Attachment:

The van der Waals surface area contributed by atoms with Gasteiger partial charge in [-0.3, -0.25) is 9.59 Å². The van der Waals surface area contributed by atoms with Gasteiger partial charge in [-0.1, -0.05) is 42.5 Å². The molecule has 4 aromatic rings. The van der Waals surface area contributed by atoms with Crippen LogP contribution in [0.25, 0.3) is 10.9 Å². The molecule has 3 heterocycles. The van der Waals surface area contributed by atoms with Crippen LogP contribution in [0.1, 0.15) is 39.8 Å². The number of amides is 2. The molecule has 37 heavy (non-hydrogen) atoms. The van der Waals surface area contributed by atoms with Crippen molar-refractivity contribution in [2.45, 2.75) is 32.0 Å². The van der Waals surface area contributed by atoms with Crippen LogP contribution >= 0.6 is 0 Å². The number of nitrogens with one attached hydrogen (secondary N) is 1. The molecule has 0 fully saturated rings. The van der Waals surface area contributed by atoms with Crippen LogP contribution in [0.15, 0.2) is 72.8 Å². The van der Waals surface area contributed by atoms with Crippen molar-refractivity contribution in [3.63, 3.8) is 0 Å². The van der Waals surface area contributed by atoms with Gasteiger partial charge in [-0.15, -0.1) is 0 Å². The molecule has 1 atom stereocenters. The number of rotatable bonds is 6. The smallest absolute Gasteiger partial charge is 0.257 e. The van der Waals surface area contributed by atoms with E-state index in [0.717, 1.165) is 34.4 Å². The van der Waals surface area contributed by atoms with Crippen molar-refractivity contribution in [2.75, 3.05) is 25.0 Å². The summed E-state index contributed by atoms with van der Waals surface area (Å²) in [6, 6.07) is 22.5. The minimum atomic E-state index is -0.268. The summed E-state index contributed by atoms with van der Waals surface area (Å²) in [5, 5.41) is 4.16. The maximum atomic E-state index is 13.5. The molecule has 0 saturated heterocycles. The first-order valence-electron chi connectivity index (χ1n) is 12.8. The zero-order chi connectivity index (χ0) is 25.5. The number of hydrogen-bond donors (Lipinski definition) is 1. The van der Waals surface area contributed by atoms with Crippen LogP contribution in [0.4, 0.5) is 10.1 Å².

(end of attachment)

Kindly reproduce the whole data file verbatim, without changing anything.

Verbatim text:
The van der Waals surface area contributed by atoms with Gasteiger partial charge in [-0.3, -0.25) is 9.59 Å². The van der Waals surface area contributed by atoms with Gasteiger partial charge in [-0.1, -0.05) is 42.5 Å². The molecule has 4 aromatic rings. The van der Waals surface area contributed by atoms with Crippen LogP contribution in [0.25, 0.3) is 10.9 Å². The molecule has 3 heterocycles. The van der Waals surface area contributed by atoms with Crippen LogP contribution in [0.1, 0.15) is 39.8 Å². The number of amides is 2. The molecule has 37 heavy (non-hydrogen) atoms. The van der Waals surface area contributed by atoms with Crippen molar-refractivity contribution in [2.45, 2.75) is 32.0 Å². The van der Waals surface area contributed by atoms with Crippen LogP contribution >= 0.6 is 0 Å². The number of nitrogens with one attached hydrogen (secondary N) is 1. The molecule has 0 fully saturated rings. The van der Waals surface area contributed by atoms with Crippen LogP contribution in [0.15, 0.2) is 72.8 Å². The van der Waals surface area contributed by atoms with Crippen molar-refractivity contribution in [3.63, 3.8) is 0 Å². The van der Waals surface area contributed by atoms with Gasteiger partial charge in [-0.15, -0.1) is 0 Å². The molecule has 1 atom stereocenters. The number of rotatable bonds is 6. The smallest absolute Gasteiger partial charge is 0.257 e. The van der Waals surface area contributed by atoms with E-state index in [0.717, 1.165) is 34.4 Å². The van der Waals surface area contributed by atoms with Crippen molar-refractivity contribution in [2.75, 3.05) is 25.0 Å². The summed E-state index contributed by atoms with van der Waals surface area (Å²) in [6, 6.07) is 22.5. The minimum atomic E-state index is -0.268. The summed E-state index contributed by atoms with van der Waals surface area (Å²) in [5, 5.41) is 4.16. The maximum atomic E-state index is 13.5. The molecule has 0 saturated heterocycles. The first-order valence-electron chi connectivity index (χ1n) is 12.8. The zero-order chi connectivity index (χ0) is 25.5. The number of hydrogen-bond donors (Lipinski definition) is 1. The van der Waals surface area contributed by atoms with Crippen LogP contribution in [0.4, 0.5) is 10.1 Å².